Wednesday, March 17, 2010

Croquer: Dim Sum

It was Sunday. I don't even think I was hungover, I think I was still drunk. The night prior, wine had turned into vodka had turned into beer had turned into this headache. Phone buzzed, it was Cat. Dim sum @ 12 for Norm's bday it said. I replied that I was hungover. She replied me too, it will help. An hour later I was battling the chirpy Sunday tourists in Chinatown for parking, squinting into the sun. Not feeling like a fighter today, I pulled into the first lot I saw and dug for dollars. Angry rainclouds rolled over the hills and I frowned down at my pristine white canvas shoes as I skipped toward Ocean Seafood, running late of course.
I had never done Chinatown dim sum, only Monterey Park, but had heard Ocean Seafood was the way to go for these parts. With a nod to the hostess and up the red carpeted stairs, massive tanks of live sea critters waved their pincers at me. Across the expansive room of roving carts I finally spotted my friends. I collapsed with a sigh and snagged a shrimp, poured some tea, ordered a beer, and said hello...

Gosh. I love dim sum. And I don't go out for it nearly enough. Perhaps because it took a while to return after my traumatic introduction back in Portland many years ago. A very traditional sampling with my Chinese friend's family sent a then-vegetarian me running for the hills. Thankfully I have been turned around, and now crave it regularly - especially BBQ pork buns! On the Lazy Susan when I sat down were some crispy crab-stuffed mushroom caps and oh-so-bad-but-oh-so-good walnut shrimp, with tangy mayonnaisey sauce and candied walnuts. Next we got a few orders of Gao (dumplings) - some rich vegetable dumplings and shrimp and pork shumai. Some piping hot baby bok choy with hoisin rounded out the selection. Before long I was scouting for my BBQ pork Bau.. A nice lady produced an order of the baked buns, which I accepted graciously (though steamed are my favorite - not a fighter today). So good. A few more friends meant a few more orders of shumai. And certain stuffness. It ended up about 20 bucks per person, which seems more than fair for the feast, not to mention enjoyable people-watching, colorful ambiance, and a great view of the roiling clouds over the city. I waved goodbye to the lobsters and somehow managed a craving for a boba tea on the way to the car. Oh, and picked up a $7 Chinatown version of the trendy Japanese donabe clay pot (more to come on that).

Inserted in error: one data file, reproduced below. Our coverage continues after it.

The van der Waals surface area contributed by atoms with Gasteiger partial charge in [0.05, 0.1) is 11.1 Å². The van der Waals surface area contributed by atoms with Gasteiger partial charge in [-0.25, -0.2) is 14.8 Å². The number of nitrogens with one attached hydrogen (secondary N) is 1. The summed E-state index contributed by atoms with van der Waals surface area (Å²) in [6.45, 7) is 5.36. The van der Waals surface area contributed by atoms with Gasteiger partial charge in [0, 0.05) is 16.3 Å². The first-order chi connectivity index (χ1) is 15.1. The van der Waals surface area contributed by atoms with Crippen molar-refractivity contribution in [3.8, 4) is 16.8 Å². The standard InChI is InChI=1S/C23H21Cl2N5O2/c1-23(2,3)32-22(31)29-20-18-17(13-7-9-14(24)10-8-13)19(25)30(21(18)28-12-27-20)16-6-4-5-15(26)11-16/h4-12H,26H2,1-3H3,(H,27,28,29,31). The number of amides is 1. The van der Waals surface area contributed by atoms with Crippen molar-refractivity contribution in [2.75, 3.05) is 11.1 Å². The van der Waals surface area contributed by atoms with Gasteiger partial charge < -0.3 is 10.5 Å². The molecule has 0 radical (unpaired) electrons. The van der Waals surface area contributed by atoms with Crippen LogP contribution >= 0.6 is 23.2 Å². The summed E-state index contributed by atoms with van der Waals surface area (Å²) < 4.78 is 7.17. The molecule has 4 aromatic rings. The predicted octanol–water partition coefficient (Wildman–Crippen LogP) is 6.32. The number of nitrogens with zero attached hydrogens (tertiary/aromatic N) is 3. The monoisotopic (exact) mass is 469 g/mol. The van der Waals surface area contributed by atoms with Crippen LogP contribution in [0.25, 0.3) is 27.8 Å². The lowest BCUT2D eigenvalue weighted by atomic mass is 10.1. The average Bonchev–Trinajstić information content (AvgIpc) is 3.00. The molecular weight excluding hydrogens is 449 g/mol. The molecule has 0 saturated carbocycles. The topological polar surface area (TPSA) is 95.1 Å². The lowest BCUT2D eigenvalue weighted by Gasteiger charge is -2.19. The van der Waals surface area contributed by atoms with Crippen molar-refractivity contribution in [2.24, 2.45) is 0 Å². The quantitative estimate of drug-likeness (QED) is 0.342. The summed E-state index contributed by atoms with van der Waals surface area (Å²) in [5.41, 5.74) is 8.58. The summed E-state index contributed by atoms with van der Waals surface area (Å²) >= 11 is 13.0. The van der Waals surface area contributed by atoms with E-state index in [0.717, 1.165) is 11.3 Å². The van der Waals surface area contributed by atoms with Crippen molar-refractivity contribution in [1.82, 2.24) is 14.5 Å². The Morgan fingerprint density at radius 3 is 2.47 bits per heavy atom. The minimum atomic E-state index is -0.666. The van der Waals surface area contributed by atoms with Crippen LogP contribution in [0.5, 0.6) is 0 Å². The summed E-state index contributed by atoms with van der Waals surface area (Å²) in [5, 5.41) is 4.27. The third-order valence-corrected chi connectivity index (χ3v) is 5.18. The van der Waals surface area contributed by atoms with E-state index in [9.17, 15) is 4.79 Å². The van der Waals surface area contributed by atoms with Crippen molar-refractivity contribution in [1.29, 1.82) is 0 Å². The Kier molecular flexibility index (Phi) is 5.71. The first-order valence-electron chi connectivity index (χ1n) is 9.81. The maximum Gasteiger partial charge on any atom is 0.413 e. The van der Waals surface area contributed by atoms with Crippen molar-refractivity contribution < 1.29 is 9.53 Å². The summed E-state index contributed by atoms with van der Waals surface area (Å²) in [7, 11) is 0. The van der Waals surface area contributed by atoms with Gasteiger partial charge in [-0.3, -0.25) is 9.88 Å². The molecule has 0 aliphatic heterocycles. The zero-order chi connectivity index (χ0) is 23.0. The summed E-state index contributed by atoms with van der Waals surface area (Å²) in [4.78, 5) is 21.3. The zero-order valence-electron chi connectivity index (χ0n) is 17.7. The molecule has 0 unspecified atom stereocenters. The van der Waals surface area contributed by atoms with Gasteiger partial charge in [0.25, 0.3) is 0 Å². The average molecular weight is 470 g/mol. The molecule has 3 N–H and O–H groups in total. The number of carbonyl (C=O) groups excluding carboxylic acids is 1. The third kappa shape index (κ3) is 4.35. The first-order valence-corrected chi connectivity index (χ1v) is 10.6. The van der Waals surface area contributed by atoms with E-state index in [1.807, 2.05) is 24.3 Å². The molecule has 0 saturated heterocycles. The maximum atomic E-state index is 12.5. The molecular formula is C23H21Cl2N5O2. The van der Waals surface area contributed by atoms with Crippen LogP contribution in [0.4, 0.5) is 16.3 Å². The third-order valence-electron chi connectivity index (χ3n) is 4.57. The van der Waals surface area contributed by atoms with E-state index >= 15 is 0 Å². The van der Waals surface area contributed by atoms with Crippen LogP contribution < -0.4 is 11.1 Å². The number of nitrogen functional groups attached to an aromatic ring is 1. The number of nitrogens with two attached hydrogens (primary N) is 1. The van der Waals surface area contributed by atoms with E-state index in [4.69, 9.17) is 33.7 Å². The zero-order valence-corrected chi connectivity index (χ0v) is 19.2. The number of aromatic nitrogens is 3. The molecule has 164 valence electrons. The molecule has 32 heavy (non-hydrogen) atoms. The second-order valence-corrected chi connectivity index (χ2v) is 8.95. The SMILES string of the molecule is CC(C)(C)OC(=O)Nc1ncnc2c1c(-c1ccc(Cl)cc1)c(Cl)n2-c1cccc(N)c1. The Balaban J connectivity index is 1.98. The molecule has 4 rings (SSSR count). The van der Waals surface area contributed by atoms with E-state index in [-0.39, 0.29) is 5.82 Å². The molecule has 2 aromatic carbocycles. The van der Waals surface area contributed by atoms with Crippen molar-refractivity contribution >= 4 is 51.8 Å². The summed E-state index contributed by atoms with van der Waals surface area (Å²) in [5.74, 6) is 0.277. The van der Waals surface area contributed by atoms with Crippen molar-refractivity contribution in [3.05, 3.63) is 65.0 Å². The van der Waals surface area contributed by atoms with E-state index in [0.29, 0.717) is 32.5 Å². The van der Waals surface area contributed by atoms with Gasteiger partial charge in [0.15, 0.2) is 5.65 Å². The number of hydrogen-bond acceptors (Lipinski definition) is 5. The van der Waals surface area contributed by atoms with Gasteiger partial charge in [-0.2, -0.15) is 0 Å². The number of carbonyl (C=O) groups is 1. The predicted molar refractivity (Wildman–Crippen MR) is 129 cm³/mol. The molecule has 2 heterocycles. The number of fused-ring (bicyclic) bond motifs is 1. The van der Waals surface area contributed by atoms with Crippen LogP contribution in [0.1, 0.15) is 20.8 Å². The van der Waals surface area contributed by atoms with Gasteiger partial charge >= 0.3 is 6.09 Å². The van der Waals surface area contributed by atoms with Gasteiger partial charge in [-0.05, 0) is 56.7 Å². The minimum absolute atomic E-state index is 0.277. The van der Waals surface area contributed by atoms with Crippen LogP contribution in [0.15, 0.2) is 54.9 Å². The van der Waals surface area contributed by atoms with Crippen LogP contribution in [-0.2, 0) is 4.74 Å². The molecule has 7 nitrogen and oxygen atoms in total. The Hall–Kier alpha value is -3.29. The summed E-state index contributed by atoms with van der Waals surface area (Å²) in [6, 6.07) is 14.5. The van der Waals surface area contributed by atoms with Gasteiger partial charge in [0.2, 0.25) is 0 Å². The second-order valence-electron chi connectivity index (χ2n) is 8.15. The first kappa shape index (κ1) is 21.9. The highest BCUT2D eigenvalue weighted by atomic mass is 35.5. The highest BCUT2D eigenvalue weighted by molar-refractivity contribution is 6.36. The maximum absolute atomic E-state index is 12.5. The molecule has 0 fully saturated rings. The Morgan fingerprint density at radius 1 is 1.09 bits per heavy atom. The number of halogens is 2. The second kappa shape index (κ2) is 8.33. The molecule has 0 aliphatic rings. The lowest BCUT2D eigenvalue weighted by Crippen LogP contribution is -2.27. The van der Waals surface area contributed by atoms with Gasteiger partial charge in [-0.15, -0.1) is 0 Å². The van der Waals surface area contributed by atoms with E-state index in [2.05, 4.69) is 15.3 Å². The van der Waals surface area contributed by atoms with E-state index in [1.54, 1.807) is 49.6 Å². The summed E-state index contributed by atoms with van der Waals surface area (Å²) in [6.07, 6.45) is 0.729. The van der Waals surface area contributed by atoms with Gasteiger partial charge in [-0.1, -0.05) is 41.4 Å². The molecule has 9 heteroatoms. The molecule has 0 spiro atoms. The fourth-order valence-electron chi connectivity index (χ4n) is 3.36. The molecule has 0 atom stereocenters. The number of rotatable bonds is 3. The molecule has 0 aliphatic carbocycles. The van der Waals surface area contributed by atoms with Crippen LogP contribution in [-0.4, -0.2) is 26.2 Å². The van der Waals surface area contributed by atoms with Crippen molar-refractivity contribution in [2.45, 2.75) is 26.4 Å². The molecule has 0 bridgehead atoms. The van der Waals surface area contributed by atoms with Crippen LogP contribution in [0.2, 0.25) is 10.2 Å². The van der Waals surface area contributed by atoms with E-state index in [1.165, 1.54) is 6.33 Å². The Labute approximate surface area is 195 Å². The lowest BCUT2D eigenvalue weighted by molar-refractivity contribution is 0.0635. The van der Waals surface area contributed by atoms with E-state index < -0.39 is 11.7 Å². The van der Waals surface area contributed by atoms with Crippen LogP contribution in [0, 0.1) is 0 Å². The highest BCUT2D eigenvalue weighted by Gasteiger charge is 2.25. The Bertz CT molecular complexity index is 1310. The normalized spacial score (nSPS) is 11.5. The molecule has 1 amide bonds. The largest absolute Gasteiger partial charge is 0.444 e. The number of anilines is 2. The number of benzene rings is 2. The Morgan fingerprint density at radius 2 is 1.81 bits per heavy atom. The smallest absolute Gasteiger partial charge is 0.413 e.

747 North Broadway, Chinatown; 213.687.3088
oceansf.com

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